Abstract: This essay examines the federal government’s pandemic-provoked waiver of long-standing legal and regulatory barriers to evidence-based opioid use disorder (OUD) treatment aimed at enhancing access to OUD care while mitigating the risk of exposure to COVID-19. OUD is a highly stigmatized, chronic neurological disease with a poorly understood etiology. The prevailing approach in the United States, however, has been to criminalize individuals with OUD. This is because U.S. drug policy has been long dominated by the antiquated view that OUD is a deviant moral failing that deserves prosecution instead of a complex health care condition that demands evidence-based treatment. The persistence of such anti-scientific theories about OUD motivated the federal government’s creation of a surveille-and-supervise regulatory regime that isolates OUD treatment from the traditional health care delivery system and prioritizes the policing of individuals with OUD over the provision of expansive access to care. Unlike prior U.S. drug crises, which were attributed to the alleged immoral nature of targeted racial and ethnic minority groups, the country’s current drug use and overdose dilemma has been characterized as a predominantly rural and suburban white American problem instigated by clinical overprescribing and the aggressive and fraudulent marketing of opioid analgesics. This popular narrative, which shifts blame for use disorder from the white ‘victim,’ to unscrupulous prescribers and Big Pharma, changed the substance use disorder solutions rhetoric from policing and punishment to public health interventions. Consequently, federal health officials were more amenable to policies aimed at enhancing assess to OUD treatment as the novel coronavirus began to sweep over the United States in early months of 2020. In fact, they quickly waived several of the rigid federal legal requirements that attend to OUD treatment—and have long-obstructed access to OUD therapeutics—at the inception of the COVID-19 national health emergency. The federal government’s decision to waive certain access to treatment barriers for individuals with OUD was a long overdue positive development. There is no question that the federal agencies that oversee the draconian U.S. OUD therapeutic regulatory regime ought to make those waivers permanent post-pandemic. This essay argues, however, that the benefits of the OUD-related COVID-19 waivers have disproportionately inured to individuals who use buprenorphine and are overwhelmingly white at the expense of individuals who use methadone and are overwhelmingly persons of color. This is particularly tragic given that it was considerably easier to obtain a prescription for officed-based buprenorphine than access methadone administration treatment under the drug control regulatory regime pre-pandemic. The essay concludes by advancing a series of additional reforms beyond the current COVID-19 waivers that the federal government should adopt to ensure more equitably enhance access to OUD treatment.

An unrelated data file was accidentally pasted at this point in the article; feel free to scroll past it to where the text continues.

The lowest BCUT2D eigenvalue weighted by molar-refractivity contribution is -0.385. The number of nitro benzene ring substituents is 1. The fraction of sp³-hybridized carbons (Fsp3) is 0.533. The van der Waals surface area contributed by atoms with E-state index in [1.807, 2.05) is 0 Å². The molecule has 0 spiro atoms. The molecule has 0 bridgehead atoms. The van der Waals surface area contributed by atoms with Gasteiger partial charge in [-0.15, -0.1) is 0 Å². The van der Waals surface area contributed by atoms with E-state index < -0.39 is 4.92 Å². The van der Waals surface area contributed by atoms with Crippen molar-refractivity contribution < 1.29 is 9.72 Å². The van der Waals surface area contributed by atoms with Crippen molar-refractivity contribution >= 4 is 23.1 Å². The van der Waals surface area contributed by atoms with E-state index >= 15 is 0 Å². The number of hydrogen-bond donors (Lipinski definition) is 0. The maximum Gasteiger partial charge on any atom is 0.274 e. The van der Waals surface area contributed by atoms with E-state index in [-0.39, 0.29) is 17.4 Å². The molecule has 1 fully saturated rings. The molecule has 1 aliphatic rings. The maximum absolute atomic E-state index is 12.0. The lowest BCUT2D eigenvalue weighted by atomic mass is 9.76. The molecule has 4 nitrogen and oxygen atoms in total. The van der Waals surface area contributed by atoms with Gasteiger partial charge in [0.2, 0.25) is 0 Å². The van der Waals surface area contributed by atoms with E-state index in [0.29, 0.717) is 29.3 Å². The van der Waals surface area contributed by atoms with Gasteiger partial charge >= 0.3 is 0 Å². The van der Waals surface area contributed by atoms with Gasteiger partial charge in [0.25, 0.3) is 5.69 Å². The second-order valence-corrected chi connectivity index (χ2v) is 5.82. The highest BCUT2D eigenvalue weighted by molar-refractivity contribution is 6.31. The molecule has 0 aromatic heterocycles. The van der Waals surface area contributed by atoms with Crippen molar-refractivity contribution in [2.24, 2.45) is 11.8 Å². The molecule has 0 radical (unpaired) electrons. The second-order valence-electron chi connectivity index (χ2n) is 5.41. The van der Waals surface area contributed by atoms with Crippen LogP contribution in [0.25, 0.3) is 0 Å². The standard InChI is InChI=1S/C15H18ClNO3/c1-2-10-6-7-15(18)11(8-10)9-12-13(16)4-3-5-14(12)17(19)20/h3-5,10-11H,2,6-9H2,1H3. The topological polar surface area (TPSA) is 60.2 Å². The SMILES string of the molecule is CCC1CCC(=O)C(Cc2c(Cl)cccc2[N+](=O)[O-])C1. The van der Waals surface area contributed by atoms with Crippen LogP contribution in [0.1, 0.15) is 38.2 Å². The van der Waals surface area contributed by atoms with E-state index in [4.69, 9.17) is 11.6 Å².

de Oliveira Andrade, Adriano et al, ‘On the Use of Telemedicine in the Context of COVID-19: Legal Aspects and a Systematic Review of Technology’ [2021] Research on Biomedical Engineering (advance online article, published 13 March 2021)